By Mike Miles
December 3rd, 2012 | Uncategorized
Q. In 2011, following 18 years of government service at age 60, my excepted service position ended unexpectedly. My retirement pension is small: $589. My first payment arrived February. I had $10,000 in savings with Fidelity but used that to live on, considering the lack of income for two to three months and basic living requirements: mortgage, insurance, car payments, son leaving for college, etc.
I paid taxes on that money, approximately $3,000 or more. That money is now gone.
When I retired, I had two Thrift Savings Plan loans that were rolled in as income on my taxes. They are paid in full.
I am still seeking full-time employment. I have a part-time job that has been extending me extra hours.
My TSP account has approximately $80,000 remaining. Should I roll that over to an IRA? Am I able to borrow from that account to pay off bills? I have approximately $13,000 in bills: car, three credit card accounts (none over $3,000). This does not include mortgage/homeowners’ association/condo fees, water, electric, home-car insurance, food, etc.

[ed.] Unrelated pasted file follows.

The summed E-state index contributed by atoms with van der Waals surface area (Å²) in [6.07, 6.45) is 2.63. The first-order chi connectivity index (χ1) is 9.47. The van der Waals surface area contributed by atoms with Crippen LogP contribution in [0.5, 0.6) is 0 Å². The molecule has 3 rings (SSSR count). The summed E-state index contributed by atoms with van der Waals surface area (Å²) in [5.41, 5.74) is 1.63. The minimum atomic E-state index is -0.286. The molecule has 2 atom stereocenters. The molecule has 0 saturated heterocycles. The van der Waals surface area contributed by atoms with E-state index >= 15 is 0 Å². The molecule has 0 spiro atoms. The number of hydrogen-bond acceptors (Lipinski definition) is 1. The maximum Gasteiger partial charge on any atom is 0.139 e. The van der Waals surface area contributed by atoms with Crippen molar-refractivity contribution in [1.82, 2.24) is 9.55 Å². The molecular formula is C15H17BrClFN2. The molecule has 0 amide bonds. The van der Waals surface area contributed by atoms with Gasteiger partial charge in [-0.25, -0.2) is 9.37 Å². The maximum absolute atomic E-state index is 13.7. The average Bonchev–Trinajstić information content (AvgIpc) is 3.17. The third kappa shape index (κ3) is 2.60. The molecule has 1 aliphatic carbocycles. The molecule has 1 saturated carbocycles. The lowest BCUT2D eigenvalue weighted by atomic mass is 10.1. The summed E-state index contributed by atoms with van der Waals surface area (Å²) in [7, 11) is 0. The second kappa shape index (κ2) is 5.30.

I hope to work until 66 before applying for Social Security. I have one child in grad school who constantly needs financial assistance. What’s the best for me to do?
A. You should avoid moving your TSP money to an IRA, since you’ll lose it’s low-cost advantage and access to the G Fund. You may not borrow from your TSP account since you are no longer eligible to contribute. You may initiate automatic monthly distributions from your TSP account and then change the amount of those distributions once each year. Visit www.tsp.gov for more information.